Problem-Solving for Mental Health
My approach to personal mental health changed when I began to accept the reality of the challenges I faced. Instead of asking why this happened to me, I focused on what I could do about it. I was passionate about continuing my career as a professor, and I wanted to show up well as a mother for my daughter. So, I sought professional help and took action. I improved my sleep hygiene, adjusted my diet, prioritized time outdoors, and made time for healthy connection with people so I could continue to pursue what I’m passionate about in life. My name is Ruth White. I am a professor of social work and public health, and I have lived with diagnosed bipolar disorder for fourteen years.
Childhood experiences affected my approach to mental health and life more broadly, because they shaped me into the resourceful problem-solver I am. I grew up in a mixture of cultures and experiences. After being born in England, I spent my early childhood in an idyllic coastal town in Jamaica before going to high school in the rough, fast-paced city of Kingston. At fourteen I moved to Canada, where I was one of a handful of black students in a predominately white school. An athlete for most of my life, I’ve always prized wellness.
Recognizing & Addressing Bipolar Disorder
I’ve also known since I was a teenager that not everything was right in my head. But, it wasn’t until I was a graduate student that I actually got help. I would swing from the mania to the depression of bipolar disorder and back again. Before seeking help, I would enter manic periods where I could keep going and going and never sleep, which I knew wasn’t healthy.
As soon as I moved to a point of acceptance with the condition, I began to experience more self-compassion and patience. I didn’t have issues complying with medicine because I saw its value in stabilizing my experience. Without medication, I could go without sleep in my manic episodes, until I collapsed in depressive states. I now see these effects as the natural result of not addressing the manic seasons, which would exhaust me.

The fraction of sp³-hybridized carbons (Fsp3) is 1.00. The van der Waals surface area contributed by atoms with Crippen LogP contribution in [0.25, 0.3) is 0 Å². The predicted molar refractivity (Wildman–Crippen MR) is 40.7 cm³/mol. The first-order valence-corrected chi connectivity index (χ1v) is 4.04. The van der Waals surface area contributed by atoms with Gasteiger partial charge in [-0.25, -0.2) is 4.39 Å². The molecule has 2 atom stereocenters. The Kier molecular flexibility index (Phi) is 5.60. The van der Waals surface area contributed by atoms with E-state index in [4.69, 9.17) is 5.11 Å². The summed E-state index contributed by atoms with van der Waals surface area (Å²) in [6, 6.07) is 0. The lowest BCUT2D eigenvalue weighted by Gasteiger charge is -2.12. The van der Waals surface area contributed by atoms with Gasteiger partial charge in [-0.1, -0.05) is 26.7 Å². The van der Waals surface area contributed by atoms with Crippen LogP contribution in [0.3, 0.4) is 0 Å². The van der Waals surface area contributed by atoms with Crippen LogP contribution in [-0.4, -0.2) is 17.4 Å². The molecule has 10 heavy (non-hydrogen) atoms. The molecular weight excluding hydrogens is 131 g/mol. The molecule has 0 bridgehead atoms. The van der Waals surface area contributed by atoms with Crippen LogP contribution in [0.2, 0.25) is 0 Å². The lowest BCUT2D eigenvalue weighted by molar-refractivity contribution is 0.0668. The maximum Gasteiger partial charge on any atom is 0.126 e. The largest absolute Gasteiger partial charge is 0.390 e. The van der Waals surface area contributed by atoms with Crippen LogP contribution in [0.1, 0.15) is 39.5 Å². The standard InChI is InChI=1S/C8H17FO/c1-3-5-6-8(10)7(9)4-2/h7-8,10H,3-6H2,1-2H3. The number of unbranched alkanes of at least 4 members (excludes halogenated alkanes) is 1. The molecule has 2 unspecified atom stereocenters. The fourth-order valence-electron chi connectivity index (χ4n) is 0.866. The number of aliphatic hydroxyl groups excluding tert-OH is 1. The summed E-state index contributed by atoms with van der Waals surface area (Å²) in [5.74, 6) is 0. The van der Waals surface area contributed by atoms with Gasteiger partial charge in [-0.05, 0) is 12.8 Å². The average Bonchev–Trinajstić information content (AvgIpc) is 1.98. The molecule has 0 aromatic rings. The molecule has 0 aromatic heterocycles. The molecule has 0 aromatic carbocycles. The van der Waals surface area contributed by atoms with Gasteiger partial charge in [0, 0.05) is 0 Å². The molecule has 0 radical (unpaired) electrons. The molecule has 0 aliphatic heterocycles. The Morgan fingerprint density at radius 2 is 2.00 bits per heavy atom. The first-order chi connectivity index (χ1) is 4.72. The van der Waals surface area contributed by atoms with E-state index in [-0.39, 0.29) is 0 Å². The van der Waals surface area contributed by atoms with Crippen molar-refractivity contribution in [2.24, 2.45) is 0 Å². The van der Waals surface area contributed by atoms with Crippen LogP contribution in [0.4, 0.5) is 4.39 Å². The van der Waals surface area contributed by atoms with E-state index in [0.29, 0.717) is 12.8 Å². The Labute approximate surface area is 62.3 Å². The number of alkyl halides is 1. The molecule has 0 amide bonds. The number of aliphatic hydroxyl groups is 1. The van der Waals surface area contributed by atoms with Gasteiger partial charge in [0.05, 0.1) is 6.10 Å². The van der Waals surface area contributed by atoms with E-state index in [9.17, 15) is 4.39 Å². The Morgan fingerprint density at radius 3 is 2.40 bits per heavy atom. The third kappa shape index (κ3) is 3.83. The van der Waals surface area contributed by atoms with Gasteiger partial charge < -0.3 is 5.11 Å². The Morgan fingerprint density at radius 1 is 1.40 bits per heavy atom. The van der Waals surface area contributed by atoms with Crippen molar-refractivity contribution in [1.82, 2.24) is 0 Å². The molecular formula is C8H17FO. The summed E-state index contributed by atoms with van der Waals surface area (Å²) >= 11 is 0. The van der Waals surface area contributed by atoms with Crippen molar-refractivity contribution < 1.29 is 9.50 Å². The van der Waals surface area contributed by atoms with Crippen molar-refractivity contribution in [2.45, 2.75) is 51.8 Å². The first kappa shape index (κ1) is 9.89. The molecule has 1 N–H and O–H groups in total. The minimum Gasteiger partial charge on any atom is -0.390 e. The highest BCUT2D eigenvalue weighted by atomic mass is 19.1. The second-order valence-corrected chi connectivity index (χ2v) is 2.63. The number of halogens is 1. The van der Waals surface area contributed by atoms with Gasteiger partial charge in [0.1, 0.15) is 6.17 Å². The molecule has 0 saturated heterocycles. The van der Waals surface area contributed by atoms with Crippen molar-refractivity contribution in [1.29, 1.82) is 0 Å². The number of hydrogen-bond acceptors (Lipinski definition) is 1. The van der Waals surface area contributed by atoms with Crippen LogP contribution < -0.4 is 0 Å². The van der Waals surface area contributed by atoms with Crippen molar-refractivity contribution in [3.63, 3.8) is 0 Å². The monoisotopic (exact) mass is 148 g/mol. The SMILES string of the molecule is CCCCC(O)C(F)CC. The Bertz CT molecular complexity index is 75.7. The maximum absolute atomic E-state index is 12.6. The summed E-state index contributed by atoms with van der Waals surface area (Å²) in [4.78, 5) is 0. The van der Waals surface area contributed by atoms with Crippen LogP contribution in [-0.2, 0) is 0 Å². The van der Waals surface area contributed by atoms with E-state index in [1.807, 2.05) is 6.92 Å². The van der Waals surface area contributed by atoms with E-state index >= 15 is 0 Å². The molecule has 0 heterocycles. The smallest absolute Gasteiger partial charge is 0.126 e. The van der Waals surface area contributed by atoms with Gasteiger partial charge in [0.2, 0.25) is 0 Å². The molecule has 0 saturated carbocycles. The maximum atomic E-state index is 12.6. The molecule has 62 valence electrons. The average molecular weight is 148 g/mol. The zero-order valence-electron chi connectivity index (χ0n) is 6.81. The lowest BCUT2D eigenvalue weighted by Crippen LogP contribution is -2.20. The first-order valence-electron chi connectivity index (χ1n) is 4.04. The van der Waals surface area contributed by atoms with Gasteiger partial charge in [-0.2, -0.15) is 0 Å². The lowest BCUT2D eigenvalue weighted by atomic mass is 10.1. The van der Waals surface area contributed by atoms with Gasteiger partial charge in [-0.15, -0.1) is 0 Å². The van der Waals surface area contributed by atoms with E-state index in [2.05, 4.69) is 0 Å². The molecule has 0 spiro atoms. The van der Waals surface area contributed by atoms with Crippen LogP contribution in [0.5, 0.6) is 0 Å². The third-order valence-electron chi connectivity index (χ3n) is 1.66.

Learning about my condition, I remained committed to pursuing my profession, which I’m passionate about. I did everything in my power to set myself up for success. A third-world sensibility I have from my childhood caused me not to question the randomness of the condition and inspires me to not let it make me a victim. I dove into the neuroscience to understand it as much as possible. This helped me accept the reality of the condition, and identify things in my own control that could change my experience of it.
Shifting Wellness Practices to Reduce Symptoms
There are many practical steps that can help moderate the symptoms of bipolar disorder. I’ve integrated wellness practices into my life, starting with the prioritization of sleep and healthy diet. I eat blueberries and other foods that support positive brain function. My psychiatrist has been wonderful to work with, and I see it as a collaborative relationship. Because I was aware of how psychotropic medicines can affect my mental sharpness and functioning, I’ve tried to minimize my medicinal intake over time. We take an approach where I try to shift my behavior to reduce as many of the symptoms as possible. I then use medication prescribed by the psychiatrist for the rest of the symptoms, with the doctor fully aware. Over the years, I’ve been able to reduce dosage and frequency because I’ve adopted these other practices in my life.
Motherhood, Teaching, and the Outdoors: My Joys
Today, I prioritize experiences that bring me life and support wellness. I love being outdoors, particularly around water, whether that’s by kayaking or simply being by the ocean. My experiences as a dedicated athlete growing up help me find a lot of satisfaction and peace from engaging in exercise where I can push my body. Teaching and writing are joys of mine that have unfolded into new channels through this experience. I’ve always been a writer, but I never believed I had a book in me to write, or at least that’s what I would tell my friends. But, the experience of walking through bipolar disorder and being able to not have symptoms for years became the foundation of my first book (Bipolar 101: A Practical Guide to Identifying Triggers, Managing Medications, Coping with Symptoms, and More).
I greatly value the classroom experience. I get to think on my feet, be witty, have intellectual stimulation, and engage with others. I’m proud of the way that I’ve continued to pursue my passions in the face of these challenges, and for working to be a functional, loving mother to my daughter.
If you’re out there struggling with bipolar disorder or another mental health disorder, know that it can get better. See your psychiatrist as a collaborative partner with whom you can craft a plan towards wellness.
Learn more about Dr. White and the book she has written at www.ruthcwhite.com, or follow her on Twitter (@ruthwhite).